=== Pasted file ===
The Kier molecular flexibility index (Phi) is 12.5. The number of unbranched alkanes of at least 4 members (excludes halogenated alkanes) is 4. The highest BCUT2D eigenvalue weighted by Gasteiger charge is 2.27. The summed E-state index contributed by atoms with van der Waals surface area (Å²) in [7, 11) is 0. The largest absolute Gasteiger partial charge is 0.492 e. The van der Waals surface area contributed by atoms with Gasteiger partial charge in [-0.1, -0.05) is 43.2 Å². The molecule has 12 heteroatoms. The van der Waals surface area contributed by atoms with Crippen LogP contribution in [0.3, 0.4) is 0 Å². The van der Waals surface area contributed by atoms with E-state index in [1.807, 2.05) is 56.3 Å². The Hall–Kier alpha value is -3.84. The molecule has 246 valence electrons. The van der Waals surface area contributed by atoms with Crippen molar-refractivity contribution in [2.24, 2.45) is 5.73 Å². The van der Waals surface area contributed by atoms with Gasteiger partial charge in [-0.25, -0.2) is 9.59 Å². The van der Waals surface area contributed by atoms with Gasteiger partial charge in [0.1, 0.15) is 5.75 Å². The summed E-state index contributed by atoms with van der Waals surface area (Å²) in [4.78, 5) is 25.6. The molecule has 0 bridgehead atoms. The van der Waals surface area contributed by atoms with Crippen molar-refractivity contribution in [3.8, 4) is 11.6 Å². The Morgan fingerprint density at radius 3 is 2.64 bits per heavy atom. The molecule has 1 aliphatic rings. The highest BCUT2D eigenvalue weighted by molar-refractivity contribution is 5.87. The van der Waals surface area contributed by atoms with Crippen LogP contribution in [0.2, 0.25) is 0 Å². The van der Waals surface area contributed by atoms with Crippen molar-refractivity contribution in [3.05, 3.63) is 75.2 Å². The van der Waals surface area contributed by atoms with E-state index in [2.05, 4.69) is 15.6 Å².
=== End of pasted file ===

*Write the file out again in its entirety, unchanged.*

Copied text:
The Kier molecular flexibility index (Phi) is 12.5. The number of unbranched alkanes of at least 4 members (excludes halogenated alkanes) is 4. The highest BCUT2D eigenvalue weighted by Gasteiger charge is 2.27. The summed E-state index contributed by atoms with van der Waals surface area (Å²) in [7, 11) is 0. The largest absolute Gasteiger partial charge is 0.492 e. The van der Waals surface area contributed by atoms with Gasteiger partial charge in [-0.1, -0.05) is 43.2 Å². The molecule has 12 heteroatoms. The van der Waals surface area contributed by atoms with Crippen LogP contribution in [0.3, 0.4) is 0 Å². The van der Waals surface area contributed by atoms with E-state index in [1.807, 2.05) is 56.3 Å². The Hall–Kier alpha value is -3.84. The molecule has 246 valence electrons. The van der Waals surface area contributed by atoms with Crippen molar-refractivity contribution in [2.24, 2.45) is 5.73 Å². The van der Waals surface area contributed by atoms with Gasteiger partial charge in [-0.25, -0.2) is 9.59 Å². The van der Waals surface area contributed by atoms with Gasteiger partial charge in [0.1, 0.15) is 5.75 Å². The summed E-state index contributed by atoms with van der Waals surface area (Å²) in [4.78, 5) is 25.6. The molecule has 0 bridgehead atoms. The van der Waals surface area contributed by atoms with Crippen molar-refractivity contribution in [3.8, 4) is 11.6 Å². The Morgan fingerprint density at radius 3 is 2.64 bits per heavy atom. The molecule has 1 aliphatic rings. The highest BCUT2D eigenvalue weighted by molar-refractivity contribution is 5.87. The van der Waals surface area contributed by atoms with Crippen LogP contribution in [0.2, 0.25) is 0 Å². The van der Waals surface area contributed by atoms with Crippen molar-refractivity contribution in [3.05, 3.63) is 75.2 Å². The van der Waals surface area contributed by atoms with E-state index in [2.05, 4.69) is 15.6 Å².